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What does "We Go Farther" mean? (No replies)

adminschool
3 weeks ago
adminschool 3 weeks ago

What does "We Go Farther" mean?   

Great Question.

First the basics.

Our Vision is to make the world a better place through education, teamwork and exploration.

Our Mission is to provide outdoor education, recreation, exploration and adventure. We explore farther and more remote than most other organizations. The team supports mission oriented organizations such as outdoor recreation providers, government organizations, non-profits, search and rescue teams, and a wide variety of outdoor oriented agencies.

Did you catch the sentence. . . "We explore farther and more remote than most other organizations."?

That is our goal.  To Go Farther.

We were founded on the concept of creating an organization that picks up where the rest leave off.  We wanted to be an organization that does more, goes farther, explores deeper, and lives more of our life.   We wanted a better team and a better environment.  At risk of sounding arrogant, we wanted to be better than average.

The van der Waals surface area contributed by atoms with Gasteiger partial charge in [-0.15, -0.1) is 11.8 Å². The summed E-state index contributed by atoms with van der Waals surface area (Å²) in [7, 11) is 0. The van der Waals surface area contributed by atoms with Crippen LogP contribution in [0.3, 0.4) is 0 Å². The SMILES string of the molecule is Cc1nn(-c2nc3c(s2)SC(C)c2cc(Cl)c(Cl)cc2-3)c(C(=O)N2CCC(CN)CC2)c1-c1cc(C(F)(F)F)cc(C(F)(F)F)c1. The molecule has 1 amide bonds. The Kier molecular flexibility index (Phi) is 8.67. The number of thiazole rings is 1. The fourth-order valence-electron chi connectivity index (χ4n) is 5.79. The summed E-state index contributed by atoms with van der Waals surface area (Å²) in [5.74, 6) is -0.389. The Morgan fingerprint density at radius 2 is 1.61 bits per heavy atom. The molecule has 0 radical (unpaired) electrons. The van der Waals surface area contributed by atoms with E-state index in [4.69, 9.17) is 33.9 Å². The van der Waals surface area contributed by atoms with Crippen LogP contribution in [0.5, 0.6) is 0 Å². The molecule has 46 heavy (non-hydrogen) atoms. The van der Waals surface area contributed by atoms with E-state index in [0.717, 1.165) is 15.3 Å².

Sometimes a member might ask, "Why don't we go to Isle Royale, the Manitou Islands, Hawaii, out west or just go hiking?"

It is a fair question.   We could, but we don't.  That isn't our purpose as an organization.  In the midwest, there are plenty of organizations that do group hikes, travel out west and travel agents can book your Hawaiian vacation.   There are entire social networks dedicated to gathering for a hike or a trip to one of many national parks.  The boy scouts, the girl scouts, meet up groups - most of them consider the epic annual trip to be Isle Royale, the Manitous or hiking in Hawaii.   We are glad they do.   We think they fill a valuable need.   But. . . we don't.  We Go Farther.

In 2017, for example, we went to the James Bay to visit a very remote site call Cape Jones.  In fact, Cape Jones is so remote that it is only visited by a dozen to 50 people a year.  Most are Cree or Inuit who hunt or camp there as they travel.  It is an old abandoned cold war radar station.